Indiana University Saving Its Students Millions with Electronic Textbooks

By Samantha Akridge

In 2012 Indiana University implemented a Digital Learning Program. Students pay about $35 for a textbook and they can access it on their computers, tablets, or phones. They can also make notes or comments, highlight, and share the text electronically. The students have access to these books the entire time they are at the University.

Professors are also able to comment on a text or highlight passages for more careful reading. This kind of social reading is highly beneficial in a classroom environment.

By making textbooks available digitally they have saved their students approximately $8 million. However, Professors note that print is not dying on campus. Many students still prefer print for their textbooks and either buy the real book or print out individual chapters as they go.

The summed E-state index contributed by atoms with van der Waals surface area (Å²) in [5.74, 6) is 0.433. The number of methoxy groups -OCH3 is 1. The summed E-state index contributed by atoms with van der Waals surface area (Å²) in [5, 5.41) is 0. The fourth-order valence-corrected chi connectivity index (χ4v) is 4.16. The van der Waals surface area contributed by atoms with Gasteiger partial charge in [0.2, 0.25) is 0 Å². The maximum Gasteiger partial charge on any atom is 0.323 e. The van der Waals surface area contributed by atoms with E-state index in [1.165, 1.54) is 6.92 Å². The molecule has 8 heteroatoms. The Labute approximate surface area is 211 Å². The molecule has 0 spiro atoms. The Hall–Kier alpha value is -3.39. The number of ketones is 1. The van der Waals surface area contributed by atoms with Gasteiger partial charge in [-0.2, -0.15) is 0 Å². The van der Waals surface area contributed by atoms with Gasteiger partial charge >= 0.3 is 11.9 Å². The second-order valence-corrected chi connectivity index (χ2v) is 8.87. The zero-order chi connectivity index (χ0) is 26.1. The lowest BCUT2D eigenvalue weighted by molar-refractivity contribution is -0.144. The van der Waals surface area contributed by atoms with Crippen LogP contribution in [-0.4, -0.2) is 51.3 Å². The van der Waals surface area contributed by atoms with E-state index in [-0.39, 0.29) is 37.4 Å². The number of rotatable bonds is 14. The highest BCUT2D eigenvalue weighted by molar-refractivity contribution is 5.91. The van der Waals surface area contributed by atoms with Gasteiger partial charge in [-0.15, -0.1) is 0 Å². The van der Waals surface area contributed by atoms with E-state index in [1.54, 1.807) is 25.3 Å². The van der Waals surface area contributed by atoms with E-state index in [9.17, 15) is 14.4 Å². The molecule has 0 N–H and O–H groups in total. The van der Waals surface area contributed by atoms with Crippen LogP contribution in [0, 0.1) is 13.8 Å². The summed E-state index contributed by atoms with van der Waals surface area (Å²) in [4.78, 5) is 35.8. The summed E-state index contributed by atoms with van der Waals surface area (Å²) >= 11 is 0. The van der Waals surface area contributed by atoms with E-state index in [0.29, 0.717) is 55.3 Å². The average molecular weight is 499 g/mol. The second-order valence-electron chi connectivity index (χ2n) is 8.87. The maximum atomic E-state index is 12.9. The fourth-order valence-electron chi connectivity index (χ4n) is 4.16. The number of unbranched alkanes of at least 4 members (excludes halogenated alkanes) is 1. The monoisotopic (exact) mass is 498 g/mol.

With over 40% of students opting in to the program this year it is helping to make backpacks lighter and wallets heavier.

Link to Original Story


One thought on “Indiana University Saving Its Students Millions with Electronic Textbooks”

  1. The Digital Learning Program sounds like an incredible program at Indiana State University. If the program has “saved their students approximately $8 million” the textbook publishers must be feeling that financial hit. How can text book publishers recoup that lost revenue?


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